Understanding the Different Types of Dental Implants
Anyone can lose a tooth. Whether it’s through a gum problem requiring a tooth to be removed, an accident, or body changes due to old age, no one is entirely safe.
Typically, losing your tooth/teeth makes you feel insecure or less attractive. And there’s nothing wrong with that. But, thanks to dental implants, you can now replace your tooth and get back to your normal look. And the best part? No one will be able to tell the difference between the artificial tooth and your natural ones.
First things first, what are Dental Implants?
A dental implant is simply a metal frame surgically fitted into the jawbone to hold an artificial tooth in place. It consists of a titanium rod positioned in the jawbone to perform the role of an anchor to the crown.
Types of Dental Implants
There are three main types of dental implants: Subperiosteal, Endosteal, and Zygomatic implants.
Let’s walk through them in detail:
- Endosteal Implants
These dental implants are the commonest and can be used for most patients. Shaped like tinmy screws, they are surgically placed in the jawbone to firmly hold the artificial tooth.
How to Know if You Qualify for Endosteal Implants
Obviously, an oral surgeon or dentist is the best person to determine if you qualify for these implants after a professional assessment. However, some of the criteria you need to meet are:
- Have a missing tooth
- Good oral health
- Fully grown jaw
- Healthy gum tissue (free from periodontal disease)
Endosteal Implant Procedure
This procedure is done in stages and will take several months with numerous visits to the oral surgeon in between. These are the steps followed in the process.
- Consultation with Dentist: The dentist performs the necessary tests to determine if you qualify for this procedure
- Removal of Damaged Tooth: The dentist extracts the damaged tooth, and if needed, performs bone grafting. During this step, sedation, general anesthesia, or local anesthesia are used, so you don’t feel pain during the exercise. You should discuss with your dentist regarding the type of anesthesia to be used in the consultation stage.
- Inserting the Implant: While still numb, a minor incision is made on the gum while holes are drilled on your bone to implant the endosteal post. In a period ranging from 2 -6 months, the jawbone grows into the implant, in a process known as osseointegration.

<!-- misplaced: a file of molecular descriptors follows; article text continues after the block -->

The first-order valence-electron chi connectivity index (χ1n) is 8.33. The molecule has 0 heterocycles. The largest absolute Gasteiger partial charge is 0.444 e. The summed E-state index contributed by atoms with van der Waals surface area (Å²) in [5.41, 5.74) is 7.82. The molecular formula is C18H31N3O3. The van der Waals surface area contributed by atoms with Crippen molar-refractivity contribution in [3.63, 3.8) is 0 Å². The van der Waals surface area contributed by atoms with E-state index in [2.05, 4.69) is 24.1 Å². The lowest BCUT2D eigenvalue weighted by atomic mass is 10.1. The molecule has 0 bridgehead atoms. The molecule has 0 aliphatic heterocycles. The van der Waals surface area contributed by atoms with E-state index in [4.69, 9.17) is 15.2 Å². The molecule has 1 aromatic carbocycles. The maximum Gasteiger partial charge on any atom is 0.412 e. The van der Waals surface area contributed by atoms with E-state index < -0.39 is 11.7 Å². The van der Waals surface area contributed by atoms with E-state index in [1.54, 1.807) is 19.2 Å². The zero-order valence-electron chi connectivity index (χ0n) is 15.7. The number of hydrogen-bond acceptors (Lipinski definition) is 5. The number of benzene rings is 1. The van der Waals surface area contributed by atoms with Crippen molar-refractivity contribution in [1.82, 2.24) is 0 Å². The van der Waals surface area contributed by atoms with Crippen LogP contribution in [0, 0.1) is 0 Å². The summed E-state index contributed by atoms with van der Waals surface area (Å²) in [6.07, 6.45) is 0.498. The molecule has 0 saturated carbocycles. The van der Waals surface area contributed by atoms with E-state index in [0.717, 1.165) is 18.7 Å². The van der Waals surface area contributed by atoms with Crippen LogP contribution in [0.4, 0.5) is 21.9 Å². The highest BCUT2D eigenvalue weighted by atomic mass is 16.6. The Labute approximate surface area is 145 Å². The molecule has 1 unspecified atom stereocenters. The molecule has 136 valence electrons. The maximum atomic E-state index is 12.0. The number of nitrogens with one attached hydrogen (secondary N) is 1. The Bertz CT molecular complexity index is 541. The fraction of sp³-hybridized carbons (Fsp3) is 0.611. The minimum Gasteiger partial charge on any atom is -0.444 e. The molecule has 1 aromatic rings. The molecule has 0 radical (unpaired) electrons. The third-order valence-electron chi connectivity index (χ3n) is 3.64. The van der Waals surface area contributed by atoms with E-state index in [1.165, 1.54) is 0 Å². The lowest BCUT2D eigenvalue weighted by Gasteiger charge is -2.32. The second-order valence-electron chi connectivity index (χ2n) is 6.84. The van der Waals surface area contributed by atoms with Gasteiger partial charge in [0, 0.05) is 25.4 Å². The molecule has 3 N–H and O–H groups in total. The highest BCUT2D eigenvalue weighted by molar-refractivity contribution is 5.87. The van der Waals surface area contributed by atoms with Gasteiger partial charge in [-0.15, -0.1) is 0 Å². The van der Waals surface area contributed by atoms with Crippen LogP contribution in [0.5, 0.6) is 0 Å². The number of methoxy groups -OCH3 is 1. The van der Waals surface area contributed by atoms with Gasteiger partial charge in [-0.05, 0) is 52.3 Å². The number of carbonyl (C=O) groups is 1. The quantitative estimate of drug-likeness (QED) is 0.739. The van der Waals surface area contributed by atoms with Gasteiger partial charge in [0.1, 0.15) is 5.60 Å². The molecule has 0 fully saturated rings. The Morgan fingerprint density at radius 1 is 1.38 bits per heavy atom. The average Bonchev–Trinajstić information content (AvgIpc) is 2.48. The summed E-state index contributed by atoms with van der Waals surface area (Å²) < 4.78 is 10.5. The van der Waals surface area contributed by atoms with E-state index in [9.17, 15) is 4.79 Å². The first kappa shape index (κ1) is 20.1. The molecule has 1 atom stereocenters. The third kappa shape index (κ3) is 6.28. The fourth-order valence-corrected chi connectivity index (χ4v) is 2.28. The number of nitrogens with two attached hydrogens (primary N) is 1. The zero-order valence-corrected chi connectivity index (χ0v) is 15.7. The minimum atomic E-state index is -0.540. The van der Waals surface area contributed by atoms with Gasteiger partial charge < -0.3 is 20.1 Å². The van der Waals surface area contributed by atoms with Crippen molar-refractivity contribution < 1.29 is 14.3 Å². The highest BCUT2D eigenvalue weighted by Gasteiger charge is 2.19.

- Abutment Placement: Once the osseointegration process is complete, the oral surgeon reopens your gum to connect the abutment and the implant. The abutment which appears above the gum is the part that is attached to the crown.
- New Teeth: About two weeks after abutment placement, your gums have fully healed. The oral surgeon takes impressions and makes the crown.
Depending on your preference, the artificial teeth can be fixed or removable.
- Subperiosteal Implants
If your jaw is suffering from bone loss, a subperiosteal implant is ideal for you. This implant is placed on top of your jawbone and not into the bone like most implants.
In recent years, subperiosteal implants have become less popular, perhaps due to modern advancements in bone grafting, imaging, and implant design. Research by the Journal of Otolaryngology and Rhinology indicates that this procedure has a 30-50% failure rate, which could also explain its recent unpopularity. However, since bone loss is still a problem for many people, subperiosteal implants remain a viable option.
Subperiosteal Implant Procedure
This procedure can be done in two stages:
- In the first stage, the oral surgeon opens up your gum tissue. They then take an impression of the bone before closing the gums using sutures to wait for the main surgery. During this stage, you’re under local anesthesia.
- In the second stage, the oral surgeon reopens your gum tissue and places the implant onto the bone. Small screws may be used to hold the implant in place. The surgeon then sutures back the tissues over the implant and then makes a temporary bridge on the extension, so the oral tissues can heal over it. Once the gums are fully healed, a bridge matching your natural teeth is cemented on the extensions.
- Zygomatic Implants
If you’re not qualified for endosteal and subperiosteal implants, zygomatic implants are a viable option. These implants are done on people whose upper jaw does not have a bone, and instead of placing the implant in the jaw bone, it is attached to the cheekbone.
Zygomatic Implants Procedure
- The oral surgeon performs a CBCT scan to determine the amount of bone in your upper jaw.
- The surgeon creates your jaw’s structural model to guide them on the shape of your jaw and cheekbone.
- A fixed bridge is fitted on the same day with the implants. This procedure fixes your teeth permanently, and the artificial teeth function and feel like natural teeth.
You don’t have to feel insecure or less attractive if you’ve lost your tooth or teeth. Thanks to dental implants, you can now restore your teeth, albeit with artificial ones, and go back to your usual smiling. Having said that, these dental implants require oral surgeries and should only be done by a professional dentist or oral surgeon. If you’re unsure which type of implants suit you best, they will also assess your oral condition and guide you through your options.